RAAF Caribou unit mortared at Vung Tau.


On the night of 12th March, 1966, about 60 mortar rounds were fired on the US airfield at Vung Tau, South Vietnam, from the direction of mud islands situated in the river estuary to the north-east. Two rounds impacted in the standing area used by the RAAF Transport Flight Vietnam (RTFV), while another two landed close by.



The Flight’s hangar had a hole torn in its roof from one explosion and two of the unit’s Caribous inside the building were peppered by shrapnel fragments, one being holed in 18 places, the other in three.


Despite having a third of its aircraft temporarily out of commission, the Flight carried on with its operational schedule without disruption. After the airstrip and hangars were cleared of debris in the early hours following the attack, a RAAF Caribou took off at first light.


See HERE for more information.




Cyclone Tracy – Darwin.


The Pic below was taken just after cyclone Tracy had ripped through the city in 1974, leaving a huge clean up job for all those who remained in the area and not evacuated south.



Run your mouse over the pic to see what it looks like today.


During the early hours of Christmas Day 1974, Cyclone Tracy devastated Darwin with winds in excess of 160 knots, killing 49 people ashore and a further 16 at sea. During the following month, the Royal Australian Navy (RAN) would embark upon its largest peacetime disaster relief operation, involving 13 ships, 11 aircraft and some 3,000 personnel. Tracy left more than 25,000 out of the 48,000 inhabitants of the city homeless. With essential services severed, the possibility of the spread of disease, and shortages of food and shelter, it was quickly decided that a sizeable part of the population would have to be evacuated and a priority system was established based on the principle 'women and children first'. This resulted in the evacuation of over 30,000 people of whom many never returned. While approximately 10,000 people left by road, others were evacuated by aircraft. The airlift began on Boxing Day, and over the next six days more than 25,000 people were evacuated, an amazing feat.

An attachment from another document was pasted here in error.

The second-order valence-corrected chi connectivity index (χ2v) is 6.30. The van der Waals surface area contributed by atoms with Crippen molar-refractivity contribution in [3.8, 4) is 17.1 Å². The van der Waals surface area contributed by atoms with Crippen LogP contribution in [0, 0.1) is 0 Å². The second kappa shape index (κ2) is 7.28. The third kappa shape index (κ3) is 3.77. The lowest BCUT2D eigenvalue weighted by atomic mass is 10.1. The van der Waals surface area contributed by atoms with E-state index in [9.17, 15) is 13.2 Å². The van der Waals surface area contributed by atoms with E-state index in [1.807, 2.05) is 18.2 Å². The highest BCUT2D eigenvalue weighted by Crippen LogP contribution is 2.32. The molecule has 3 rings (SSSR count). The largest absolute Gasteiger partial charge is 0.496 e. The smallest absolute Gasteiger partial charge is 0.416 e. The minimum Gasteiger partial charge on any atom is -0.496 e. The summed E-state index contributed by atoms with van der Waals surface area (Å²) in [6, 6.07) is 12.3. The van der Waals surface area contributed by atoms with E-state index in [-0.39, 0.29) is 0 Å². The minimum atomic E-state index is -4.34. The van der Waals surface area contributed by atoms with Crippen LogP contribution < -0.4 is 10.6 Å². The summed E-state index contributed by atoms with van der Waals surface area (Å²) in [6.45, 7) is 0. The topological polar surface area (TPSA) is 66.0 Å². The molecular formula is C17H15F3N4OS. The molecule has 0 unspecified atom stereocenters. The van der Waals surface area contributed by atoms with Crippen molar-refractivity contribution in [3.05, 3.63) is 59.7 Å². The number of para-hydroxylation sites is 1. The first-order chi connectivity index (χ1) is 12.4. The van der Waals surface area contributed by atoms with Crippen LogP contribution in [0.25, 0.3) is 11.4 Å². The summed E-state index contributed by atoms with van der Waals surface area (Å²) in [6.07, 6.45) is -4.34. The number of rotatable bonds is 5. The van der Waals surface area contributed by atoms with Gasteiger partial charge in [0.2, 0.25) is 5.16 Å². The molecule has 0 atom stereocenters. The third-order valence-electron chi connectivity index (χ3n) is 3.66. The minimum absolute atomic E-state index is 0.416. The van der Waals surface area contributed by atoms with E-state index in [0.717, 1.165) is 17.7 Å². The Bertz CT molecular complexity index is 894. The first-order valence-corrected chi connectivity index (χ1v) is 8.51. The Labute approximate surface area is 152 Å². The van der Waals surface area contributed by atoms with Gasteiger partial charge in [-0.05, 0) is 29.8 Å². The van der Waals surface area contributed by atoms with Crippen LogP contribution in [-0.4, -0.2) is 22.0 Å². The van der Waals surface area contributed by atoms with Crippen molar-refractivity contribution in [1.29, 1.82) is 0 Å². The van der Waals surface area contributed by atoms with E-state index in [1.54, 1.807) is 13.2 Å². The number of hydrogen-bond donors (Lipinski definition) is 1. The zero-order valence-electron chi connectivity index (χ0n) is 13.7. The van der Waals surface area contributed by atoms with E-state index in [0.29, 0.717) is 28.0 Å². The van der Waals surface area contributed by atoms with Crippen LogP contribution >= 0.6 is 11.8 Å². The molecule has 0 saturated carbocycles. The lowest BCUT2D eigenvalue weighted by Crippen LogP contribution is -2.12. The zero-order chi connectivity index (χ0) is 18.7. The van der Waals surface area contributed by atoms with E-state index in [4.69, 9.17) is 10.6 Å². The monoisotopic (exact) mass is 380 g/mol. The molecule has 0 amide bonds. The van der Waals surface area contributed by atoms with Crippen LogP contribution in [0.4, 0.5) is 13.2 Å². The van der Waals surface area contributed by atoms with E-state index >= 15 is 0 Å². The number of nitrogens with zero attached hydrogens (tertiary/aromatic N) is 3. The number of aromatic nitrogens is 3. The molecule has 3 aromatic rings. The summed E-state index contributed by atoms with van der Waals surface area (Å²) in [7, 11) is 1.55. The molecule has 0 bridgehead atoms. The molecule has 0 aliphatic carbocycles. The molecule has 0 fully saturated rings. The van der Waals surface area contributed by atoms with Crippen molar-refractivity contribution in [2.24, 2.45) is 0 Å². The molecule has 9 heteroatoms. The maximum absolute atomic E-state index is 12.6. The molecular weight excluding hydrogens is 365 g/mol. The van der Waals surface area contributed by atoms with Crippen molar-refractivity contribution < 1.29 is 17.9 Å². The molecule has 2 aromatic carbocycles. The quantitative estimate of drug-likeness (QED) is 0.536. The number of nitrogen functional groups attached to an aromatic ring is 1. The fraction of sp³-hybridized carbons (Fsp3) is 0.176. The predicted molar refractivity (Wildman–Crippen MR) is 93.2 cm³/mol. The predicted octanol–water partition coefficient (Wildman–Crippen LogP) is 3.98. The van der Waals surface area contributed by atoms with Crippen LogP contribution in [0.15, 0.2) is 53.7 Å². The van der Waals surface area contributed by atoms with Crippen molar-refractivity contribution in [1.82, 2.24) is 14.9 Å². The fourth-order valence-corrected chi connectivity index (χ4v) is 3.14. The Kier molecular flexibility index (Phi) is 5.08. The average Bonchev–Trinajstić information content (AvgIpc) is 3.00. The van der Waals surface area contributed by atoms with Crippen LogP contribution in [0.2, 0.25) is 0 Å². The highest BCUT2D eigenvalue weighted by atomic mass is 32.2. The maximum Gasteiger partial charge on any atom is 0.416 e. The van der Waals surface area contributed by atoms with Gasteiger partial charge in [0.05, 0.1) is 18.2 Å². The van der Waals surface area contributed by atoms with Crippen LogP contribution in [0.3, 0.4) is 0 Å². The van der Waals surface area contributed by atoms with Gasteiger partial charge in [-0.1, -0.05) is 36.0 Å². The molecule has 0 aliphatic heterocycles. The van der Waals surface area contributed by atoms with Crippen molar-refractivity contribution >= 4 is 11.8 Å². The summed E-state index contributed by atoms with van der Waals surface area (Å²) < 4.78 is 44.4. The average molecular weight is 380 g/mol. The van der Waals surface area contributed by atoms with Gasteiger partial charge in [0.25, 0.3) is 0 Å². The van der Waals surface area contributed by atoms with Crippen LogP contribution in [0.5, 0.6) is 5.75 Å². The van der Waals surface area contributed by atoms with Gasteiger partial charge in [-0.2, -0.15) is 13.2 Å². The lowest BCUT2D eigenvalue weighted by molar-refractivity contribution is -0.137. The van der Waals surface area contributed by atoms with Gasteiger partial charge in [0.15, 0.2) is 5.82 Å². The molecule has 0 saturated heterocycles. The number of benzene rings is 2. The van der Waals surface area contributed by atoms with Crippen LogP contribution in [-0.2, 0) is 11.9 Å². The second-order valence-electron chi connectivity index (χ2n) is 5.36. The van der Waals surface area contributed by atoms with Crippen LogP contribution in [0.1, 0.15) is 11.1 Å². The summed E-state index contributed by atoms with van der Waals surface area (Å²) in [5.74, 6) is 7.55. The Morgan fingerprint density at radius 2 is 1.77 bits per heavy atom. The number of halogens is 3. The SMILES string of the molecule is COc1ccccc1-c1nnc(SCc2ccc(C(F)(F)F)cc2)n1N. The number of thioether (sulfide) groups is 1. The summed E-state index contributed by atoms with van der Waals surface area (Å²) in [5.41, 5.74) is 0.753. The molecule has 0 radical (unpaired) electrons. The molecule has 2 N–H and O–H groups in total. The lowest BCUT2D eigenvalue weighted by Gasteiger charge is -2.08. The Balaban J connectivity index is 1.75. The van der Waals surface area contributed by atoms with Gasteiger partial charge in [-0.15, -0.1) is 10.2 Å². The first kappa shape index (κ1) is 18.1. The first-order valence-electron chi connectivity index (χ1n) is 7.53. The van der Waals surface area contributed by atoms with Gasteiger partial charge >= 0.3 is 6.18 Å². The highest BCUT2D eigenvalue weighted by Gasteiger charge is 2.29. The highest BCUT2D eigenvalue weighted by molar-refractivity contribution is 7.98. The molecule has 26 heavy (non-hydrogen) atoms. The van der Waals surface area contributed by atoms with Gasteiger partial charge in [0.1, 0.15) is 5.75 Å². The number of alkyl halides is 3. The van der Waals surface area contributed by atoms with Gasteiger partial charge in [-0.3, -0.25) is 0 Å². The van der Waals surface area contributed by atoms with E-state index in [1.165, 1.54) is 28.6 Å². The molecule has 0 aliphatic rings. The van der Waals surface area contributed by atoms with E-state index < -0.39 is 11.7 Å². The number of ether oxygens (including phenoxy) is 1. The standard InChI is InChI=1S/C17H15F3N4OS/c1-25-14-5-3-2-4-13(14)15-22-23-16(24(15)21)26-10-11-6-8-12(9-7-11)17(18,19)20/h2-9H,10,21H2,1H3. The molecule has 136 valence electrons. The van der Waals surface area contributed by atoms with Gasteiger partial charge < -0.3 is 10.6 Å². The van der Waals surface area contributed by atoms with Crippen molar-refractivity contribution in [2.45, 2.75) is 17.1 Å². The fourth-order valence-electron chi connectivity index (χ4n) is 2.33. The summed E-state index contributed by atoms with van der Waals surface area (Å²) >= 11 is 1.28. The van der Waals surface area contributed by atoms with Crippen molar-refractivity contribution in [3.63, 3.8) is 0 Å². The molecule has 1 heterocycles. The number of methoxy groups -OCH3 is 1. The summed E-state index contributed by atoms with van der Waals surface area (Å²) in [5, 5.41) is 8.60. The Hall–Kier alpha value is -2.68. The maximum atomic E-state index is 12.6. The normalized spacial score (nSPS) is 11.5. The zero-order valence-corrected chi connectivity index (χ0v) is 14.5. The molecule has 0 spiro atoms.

The 351 naval personnel then based in Darwin possessed only a limited capability to render immediate assistance to the stricken city and its community. Of the four Darwin based Attack Class patrol boats, HMAS Arrow had sunk under Stokes Hill Wharf with the loss of two lives, HMAS Attack was driven ashore at Doctor’s Gully by the sheer force of the cyclonic winds and HMAS Advance and HMAS Assail were damaged. Darwin Naval Headquarters was destroyed, as was 80 per cent of the patrol boat base and 90 per cent of the naval married quarters. The oil fuel installation and the naval communications station HMAS Coonawarra were extensively damaged. Initial relief was limited to search and rescue operations on the harbour foreshore and in waters out to Melville Island. Communications facilities in Darwin, both military and civil, were crippled, and initial communications were dependent upon Army mobile terminals and the communications systems in Advance, Assail and the motor vessel Nyanda.



As the gravity of the disaster became apparent, a naval task force, under the command of the Flag Officer Commanding the Australian Fleet (FOCAF), Rear Admiral DC Wells, CBE, RAN, was assembled to render aid to Darwin. A general recall was issued to all personnel. Approximately 50 per cent of all Sydney based ships’ companies were on annual leave, with many interstate. Of the 2,700 personnel on leave, 2200 were able to return to their ships prior to sailing and others subsequently managed to join their ships in Townsville. Volunteers from other Sydney-based ships and establishments filled the positions of those who could not return to their ships in time. All manner of stores were embarked on the deploying ships, ranging from combat bridges, vehicles and building materials down to disposable cutlery.